We haven’t all gone through major natural disasters or life-changing accidents, to be sure, but life often comes with some sort of physical or emotional experience that we struggle to fully process. One instructive definition of trauma is “any unhealed wound.”

When we have an unhealed wound, it bothers us day to day, and we don’t know quite what to do with it or how to move on. The experience settles in our bodies in a way that makes it present even when we’re not thinking about it. Notoriously, trauma lives in the nervous system, causing us to feel on edge, experience phantom pain in the body, or get chronic illnesses as our immune systems struggle with the extra load.

Yoga can help with trauma in several ways. One is connecting to the body and exploring its sensations with mindfulness—with presence and nonjudgment. It can also provide an opportunity to move the experience through the body. As we stretch and open certain areas of the body where the trauma might be sitting like an echo, certain emotions or thoughts can be released. Because yoga practices are often tailored to the practitioner without any end goal of, for example, weight loss, yoga can also provide an opportunity for experiencing agency in the body, an opportunity to come back to choice and self-empowerment, which is, for many trauma survivors, a major key to healing.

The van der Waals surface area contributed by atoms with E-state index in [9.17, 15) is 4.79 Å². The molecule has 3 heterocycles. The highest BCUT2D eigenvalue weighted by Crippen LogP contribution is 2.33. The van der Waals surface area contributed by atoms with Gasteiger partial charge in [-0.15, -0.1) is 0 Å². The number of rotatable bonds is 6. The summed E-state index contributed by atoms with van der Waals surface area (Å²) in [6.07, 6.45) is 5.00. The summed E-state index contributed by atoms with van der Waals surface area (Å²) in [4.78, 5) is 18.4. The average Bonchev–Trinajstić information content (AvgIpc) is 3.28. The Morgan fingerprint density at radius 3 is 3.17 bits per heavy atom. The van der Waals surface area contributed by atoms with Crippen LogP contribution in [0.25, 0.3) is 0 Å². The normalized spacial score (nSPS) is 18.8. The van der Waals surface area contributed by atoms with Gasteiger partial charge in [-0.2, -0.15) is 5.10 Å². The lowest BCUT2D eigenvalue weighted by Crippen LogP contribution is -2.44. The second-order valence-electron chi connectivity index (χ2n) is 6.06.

The right teacher, class, and environment can make a big difference when working with trauma, as trust is often a lynchpin of the healing process. It’s best to find a teacher with some experience in trauma work and to ensure the teaching environment feels safe and comfortable.

Types of Yoga

Many people with mental health struggles appreciate a slow and gentle yoga class. Hatha yoga classes tend to be the broadest type, with postures that are accessible to the largest amount of bodies. Yin and Restorative yoga are designed to calm the nervous system, but the postures are held for a very long period of time. This restful experience can be magical for healing the mind and the nervous system, but for some people the long periods of silence can be stressful in and of themselves.

Power or Vinyasa yoga tends to include dynamic, flowing movements that are linked with a flowing breath. Linking breath and movement is known to have a calming effect, and these classes also include an athletic component that some people might find very useful. Anxiety and anger tend to need to move, while sadness and depression benefit more from rest and stillness. Classes that are a little faster and more creative can also be really effective at taking the mind off whatever has been going on.